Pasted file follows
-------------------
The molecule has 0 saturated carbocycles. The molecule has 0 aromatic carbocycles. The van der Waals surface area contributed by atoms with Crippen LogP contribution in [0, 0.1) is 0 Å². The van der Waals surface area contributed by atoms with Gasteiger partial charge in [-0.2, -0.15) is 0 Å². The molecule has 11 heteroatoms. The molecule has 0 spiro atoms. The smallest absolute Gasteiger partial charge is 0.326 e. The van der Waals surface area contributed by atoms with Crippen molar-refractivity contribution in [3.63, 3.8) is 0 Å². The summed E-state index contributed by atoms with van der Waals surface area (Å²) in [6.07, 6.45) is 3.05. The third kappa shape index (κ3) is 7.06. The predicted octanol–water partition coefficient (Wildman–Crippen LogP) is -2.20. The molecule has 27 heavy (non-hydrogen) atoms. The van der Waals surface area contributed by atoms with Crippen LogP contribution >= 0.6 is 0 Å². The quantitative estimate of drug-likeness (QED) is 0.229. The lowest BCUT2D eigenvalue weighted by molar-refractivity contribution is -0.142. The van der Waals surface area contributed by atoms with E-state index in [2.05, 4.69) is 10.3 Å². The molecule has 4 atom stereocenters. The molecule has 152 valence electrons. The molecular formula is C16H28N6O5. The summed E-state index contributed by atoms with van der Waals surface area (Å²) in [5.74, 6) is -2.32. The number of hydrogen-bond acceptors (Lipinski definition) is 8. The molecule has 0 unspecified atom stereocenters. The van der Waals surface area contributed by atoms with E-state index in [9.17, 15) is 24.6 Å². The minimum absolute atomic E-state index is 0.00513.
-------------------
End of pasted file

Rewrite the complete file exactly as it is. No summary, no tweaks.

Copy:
The molecule has 0 saturated carbocycles. The molecule has 0 aromatic carbocycles. The van der Waals surface area contributed by atoms with Crippen LogP contribution in [0, 0.1) is 0 Å². The van der Waals surface area contributed by atoms with Gasteiger partial charge in [-0.2, -0.15) is 0 Å². The molecule has 11 heteroatoms. The molecule has 0 spiro atoms. The smallest absolute Gasteiger partial charge is 0.326 e. The van der Waals surface area contributed by atoms with Crippen molar-refractivity contribution in [3.63, 3.8) is 0 Å². The summed E-state index contributed by atoms with van der Waals surface area (Å²) in [6.07, 6.45) is 3.05. The third kappa shape index (κ3) is 7.06. The predicted octanol–water partition coefficient (Wildman–Crippen LogP) is -2.20. The molecule has 27 heavy (non-hydrogen) atoms. The van der Waals surface area contributed by atoms with Crippen LogP contribution >= 0.6 is 0 Å². The quantitative estimate of drug-likeness (QED) is 0.229. The lowest BCUT2D eigenvalue weighted by molar-refractivity contribution is -0.142. The van der Waals surface area contributed by atoms with E-state index in [2.05, 4.69) is 10.3 Å². The molecule has 4 atom stereocenters. The molecule has 152 valence electrons. The molecular formula is C16H28N6O5. The summed E-state index contributed by atoms with van der Waals surface area (Å²) in [5.74, 6) is -2.32. The number of hydrogen-bond acceptors (Lipinski definition) is 8. The molecule has 0 unspecified atom stereocenters. The van der Waals surface area contributed by atoms with E-state index in [9.17, 15) is 24.6 Å². The minimum absolute atomic E-state index is 0.00513.